The first six chapters of “The Traitor” are available to read on-line. Copies of the book can be purchased from : ISBN  978 1 4092 9076 6       (please click on the image) Based on “Superior Force” the acclaimed study of the escape of Goeben and Breslau The Traitor is firmly grounded in fact. The majority of the people referred to in the novel took part in the actions described. Many of the conversations are based on diary entries, memoranda and letters subsequently published by the main protagonists. The principal exception to this is the character of Major Lionel Samson. When he first appears, Samson is, as he was in fact at the time, the British Military Consul at the siege of Adrianople in 1913. By 1915 he was, in real life, in charge of the allied espionage network based in Athens. However, between these two dates, all actions ascribed to him in The Traitor are fictional. On the other hand, the other main character, Admiral Mark Kerr is portrayed throughout as he was during the period. His actions, however implausible, are firmly based on the research gathered for my non-fiction studies of the events of this period, Superior Force, Straits and The Millstone.
Please feel free to read this novel but note that all rights are reserved and that no part of this publication may be further reproduced by any means without the prior permission of the author, Geoffrey Miller, who has asserted his right in accordance with sections 77 and 78 of the Copyright, Designs and Patents Act, 1988 to be identified as the author of this work.
"The terrible ‘ifs’ accumulate" The Traitor A novel by Geoffrey Miller The Balkans, 1914 Home Synopsis Balkans My Books Contact Order
Contents and Design  Copyright 2015 Geoffrey Miller
The Traitor Chapter 4 Chapter 5 Chapter 6 Chapter 3 Chapter 2 Chapter 1 Purchase a copy of The Traitor
Contact Information Telephone     01262 850943     International: + 44 1262 850943      Postal address     The Manor House,     Flamborough,     Bridlington,     East Riding of Yorkshire,  YO15 1PD     England. E-mail
THEME During the first week of August, 1914, Admiral Mark Kerr faced a desperate choice: betray his conscience or his country. It was a choice he faced in real life, where his attempt to reconcile the competing demands of his service to Britain and Greece failed. Major Lionel Samson’s principal experience of betrayal stemmed from a more personal encounter: an affair which ends when fate (according to Edith Roberts) intervenes. The sense of loss — and betrayal — Samson feels is heightened as, at that time, he does not believe in fate, or the pre- ordained workings of some exterior force, either for good or evil. Forced to reconsider his own deeply held beliefs, Samson is also disillusioned when everyone he encounters in Athens appears to operate on two different levels, and betrayal, at both personal and official levels, is rampant. Professor Geroulanos, for example, while certainly calling himself a Greek patriot, belongs to an organization whose only aim is the furtherance of German influence in his country (another example of the activities of a real-life character being mirrored in The Traitor). Even within the confines of the British Legation Samson comes to suspect that senior officials are hiding something. And, finally, the agent he employs is also working for someone else. Samson is forced to consider the prospect that the ability to betray, to lie at will, is part of man’s nature. Then, however, his life is saved by the same Professor Geroulanos he suspects of treason; his closest ally within the Legation is converted to share his suspicion regarding the Greek Premier; and his own agent, the Greek porter, posthumously provides the evidence to help resolve the final part of the puzzle — the identity of the traitor. Samson is almost re-converted into disbelieving the workings of a malign fate until a moment’s cowardice, which he later excuses by reasoning it was pre-ordained, results in his final test. CHARACTERIZATION With only a few exceptions, all the characters portrayed in The Traitor are based on their real-life counterparts. There is so much material on Churchill, in particular, that it is possible to reconstruct his activities and conversations on an almost daily basis. All the Greek characters (Premier Venizelos, King Constantine, Professor Geroulanos, the investigator Triantafyllakos, the porter at the German Legation) are portrayed as they were, as are such other notables as Sir Edward Grey and Prince Louis of Battenberg. The principle deviation from this is the character of Major Samson. Physically he appears in the novel as he did in real life; however his actions for the period involved (March 1913 to August 1914) are completely fictional. Similarly, the activities in the novel of the real-life German agent, Captain Alfred Hoffmann, are fictional. Edith Roberts and Rachel Summers are also wholly fictional characters.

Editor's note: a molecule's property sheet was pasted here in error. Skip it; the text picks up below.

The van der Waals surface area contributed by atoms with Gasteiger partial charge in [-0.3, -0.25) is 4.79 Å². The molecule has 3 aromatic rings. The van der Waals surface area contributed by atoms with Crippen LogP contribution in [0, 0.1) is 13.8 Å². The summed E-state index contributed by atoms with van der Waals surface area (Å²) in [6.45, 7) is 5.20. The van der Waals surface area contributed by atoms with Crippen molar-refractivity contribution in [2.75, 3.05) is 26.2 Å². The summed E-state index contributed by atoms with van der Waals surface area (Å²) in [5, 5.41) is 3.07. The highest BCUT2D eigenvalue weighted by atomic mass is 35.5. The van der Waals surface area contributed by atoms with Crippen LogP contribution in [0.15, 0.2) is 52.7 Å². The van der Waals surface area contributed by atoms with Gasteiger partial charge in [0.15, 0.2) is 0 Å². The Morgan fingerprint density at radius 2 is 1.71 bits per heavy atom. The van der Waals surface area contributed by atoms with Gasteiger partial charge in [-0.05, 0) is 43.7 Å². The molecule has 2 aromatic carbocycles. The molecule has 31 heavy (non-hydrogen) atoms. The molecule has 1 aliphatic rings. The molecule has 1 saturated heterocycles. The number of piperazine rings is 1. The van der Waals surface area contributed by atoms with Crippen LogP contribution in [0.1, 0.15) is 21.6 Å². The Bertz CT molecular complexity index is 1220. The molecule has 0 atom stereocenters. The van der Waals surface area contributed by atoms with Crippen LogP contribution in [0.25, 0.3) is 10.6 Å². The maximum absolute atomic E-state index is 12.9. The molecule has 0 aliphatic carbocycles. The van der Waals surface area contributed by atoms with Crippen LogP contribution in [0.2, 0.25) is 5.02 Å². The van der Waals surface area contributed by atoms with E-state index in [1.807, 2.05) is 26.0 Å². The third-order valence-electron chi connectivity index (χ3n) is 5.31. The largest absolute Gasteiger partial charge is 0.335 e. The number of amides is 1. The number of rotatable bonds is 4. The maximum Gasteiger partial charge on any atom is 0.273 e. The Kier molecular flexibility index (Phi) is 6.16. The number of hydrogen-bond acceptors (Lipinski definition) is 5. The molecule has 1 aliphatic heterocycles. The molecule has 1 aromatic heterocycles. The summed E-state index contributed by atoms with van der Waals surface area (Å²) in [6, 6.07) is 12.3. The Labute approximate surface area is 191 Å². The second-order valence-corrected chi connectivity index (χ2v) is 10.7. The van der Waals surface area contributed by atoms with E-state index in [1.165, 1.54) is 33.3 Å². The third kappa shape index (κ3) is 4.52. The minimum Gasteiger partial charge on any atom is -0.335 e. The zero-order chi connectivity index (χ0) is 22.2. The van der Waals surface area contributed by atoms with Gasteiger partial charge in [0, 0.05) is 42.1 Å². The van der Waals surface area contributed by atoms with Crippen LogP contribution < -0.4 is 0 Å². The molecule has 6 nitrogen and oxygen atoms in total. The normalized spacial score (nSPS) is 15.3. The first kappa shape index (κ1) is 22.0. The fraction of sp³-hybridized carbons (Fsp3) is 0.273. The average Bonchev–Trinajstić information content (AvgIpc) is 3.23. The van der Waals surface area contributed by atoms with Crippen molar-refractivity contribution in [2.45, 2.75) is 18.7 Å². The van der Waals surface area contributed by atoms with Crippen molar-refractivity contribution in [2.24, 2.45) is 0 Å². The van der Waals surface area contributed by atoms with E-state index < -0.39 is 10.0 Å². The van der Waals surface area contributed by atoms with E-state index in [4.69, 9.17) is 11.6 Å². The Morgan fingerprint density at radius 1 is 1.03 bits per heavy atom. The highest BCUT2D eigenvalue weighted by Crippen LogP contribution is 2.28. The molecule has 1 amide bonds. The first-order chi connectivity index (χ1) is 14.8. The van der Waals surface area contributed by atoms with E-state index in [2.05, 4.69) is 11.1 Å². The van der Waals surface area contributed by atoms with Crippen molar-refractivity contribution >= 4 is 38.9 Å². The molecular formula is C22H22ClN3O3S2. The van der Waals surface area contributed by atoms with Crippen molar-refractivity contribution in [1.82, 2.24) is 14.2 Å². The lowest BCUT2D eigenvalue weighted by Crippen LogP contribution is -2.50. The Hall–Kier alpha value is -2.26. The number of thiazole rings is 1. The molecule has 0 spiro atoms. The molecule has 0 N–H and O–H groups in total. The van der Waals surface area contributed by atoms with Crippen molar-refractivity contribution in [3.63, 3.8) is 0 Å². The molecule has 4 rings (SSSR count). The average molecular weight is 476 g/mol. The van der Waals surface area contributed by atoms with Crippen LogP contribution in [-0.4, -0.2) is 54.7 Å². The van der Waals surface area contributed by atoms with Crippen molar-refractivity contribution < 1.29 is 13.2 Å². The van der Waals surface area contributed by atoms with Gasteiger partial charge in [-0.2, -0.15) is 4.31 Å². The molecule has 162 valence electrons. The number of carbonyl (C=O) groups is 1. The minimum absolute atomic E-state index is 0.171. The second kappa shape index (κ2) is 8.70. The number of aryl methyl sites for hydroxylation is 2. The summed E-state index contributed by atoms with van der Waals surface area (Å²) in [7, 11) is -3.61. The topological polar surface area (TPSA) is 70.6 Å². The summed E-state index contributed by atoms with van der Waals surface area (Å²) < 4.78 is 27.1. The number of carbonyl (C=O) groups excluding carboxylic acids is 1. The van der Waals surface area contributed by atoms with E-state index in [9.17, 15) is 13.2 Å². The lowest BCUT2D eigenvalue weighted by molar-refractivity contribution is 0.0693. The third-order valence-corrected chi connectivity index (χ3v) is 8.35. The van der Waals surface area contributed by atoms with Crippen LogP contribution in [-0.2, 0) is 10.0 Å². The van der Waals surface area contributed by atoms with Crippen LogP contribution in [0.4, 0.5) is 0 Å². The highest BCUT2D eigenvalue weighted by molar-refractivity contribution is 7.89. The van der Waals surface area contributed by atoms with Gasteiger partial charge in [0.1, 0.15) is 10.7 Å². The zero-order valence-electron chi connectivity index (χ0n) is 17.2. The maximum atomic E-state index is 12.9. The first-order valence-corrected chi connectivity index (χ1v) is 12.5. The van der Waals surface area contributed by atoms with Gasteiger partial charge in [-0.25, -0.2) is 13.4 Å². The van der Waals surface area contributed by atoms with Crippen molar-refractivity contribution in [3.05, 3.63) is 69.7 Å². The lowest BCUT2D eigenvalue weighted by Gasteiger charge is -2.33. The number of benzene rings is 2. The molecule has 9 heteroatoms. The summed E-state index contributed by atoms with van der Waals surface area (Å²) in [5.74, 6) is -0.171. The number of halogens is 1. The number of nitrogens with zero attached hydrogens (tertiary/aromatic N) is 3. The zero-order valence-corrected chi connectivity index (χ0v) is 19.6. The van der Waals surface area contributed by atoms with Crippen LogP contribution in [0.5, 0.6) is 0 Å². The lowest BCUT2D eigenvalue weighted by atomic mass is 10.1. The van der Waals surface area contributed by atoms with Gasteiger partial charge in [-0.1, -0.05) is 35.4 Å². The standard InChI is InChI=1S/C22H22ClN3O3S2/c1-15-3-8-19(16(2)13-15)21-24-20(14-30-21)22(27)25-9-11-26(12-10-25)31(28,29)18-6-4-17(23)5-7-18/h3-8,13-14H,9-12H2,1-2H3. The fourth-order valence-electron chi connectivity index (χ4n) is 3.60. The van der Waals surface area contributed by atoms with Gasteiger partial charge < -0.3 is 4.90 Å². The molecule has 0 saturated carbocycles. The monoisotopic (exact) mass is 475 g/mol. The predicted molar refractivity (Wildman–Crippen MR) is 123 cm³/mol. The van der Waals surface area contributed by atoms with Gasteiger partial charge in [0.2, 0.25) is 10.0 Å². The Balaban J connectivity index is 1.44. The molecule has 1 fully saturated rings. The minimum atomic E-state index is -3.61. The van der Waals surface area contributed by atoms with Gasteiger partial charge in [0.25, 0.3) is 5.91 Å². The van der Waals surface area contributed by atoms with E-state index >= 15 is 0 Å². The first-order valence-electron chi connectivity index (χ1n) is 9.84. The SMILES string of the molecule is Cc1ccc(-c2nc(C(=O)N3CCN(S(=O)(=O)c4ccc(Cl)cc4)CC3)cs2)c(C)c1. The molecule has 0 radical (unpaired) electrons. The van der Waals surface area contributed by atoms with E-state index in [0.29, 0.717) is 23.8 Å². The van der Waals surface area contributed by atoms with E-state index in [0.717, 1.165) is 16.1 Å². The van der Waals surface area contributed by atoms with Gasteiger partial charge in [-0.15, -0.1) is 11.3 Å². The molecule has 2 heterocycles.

Chapter 1 The Disappearance Chapter 2 Rusa Bay Chapter 3 Salonica Chapter 4 Whitehall Chapter 5 The Enchantress Chapter 6 Avret Hissar Chapter 7 Scutari Chapter 8 The Secret Meeting Chapter 9 The Offer Chapter 10 The Pension Merlin Chapter 11 The Stooped Man Chapter 12 Professor Geroulanos Chapter 13 The Missing Report Chapter 14 The Greek Colonel Chapter 15 Visarionos Street Chapter 16 A Death Chapter 17 The Asylum Chapter 18 Motives Chapter 19 An Intruder Chapter 20 The Piraeus Chapter 21 The Fatal Meeting Chapter 22 Allegiances Chapter 23 The Journey Chapter 24 Naval Matters Chapter 25 A New Beginning Chapter 26 The Notebook Chapter 27 Departure Chapter 28 Constantinople Chapter 29 The Banquet Chapter 30 Return to Athens Chapter 31 The Adramyti Plan Chapter 32 War Chapter 33 Bogados Chapter 34 Messina Chapter 35 The Traitor Chapter 36 The Last Letter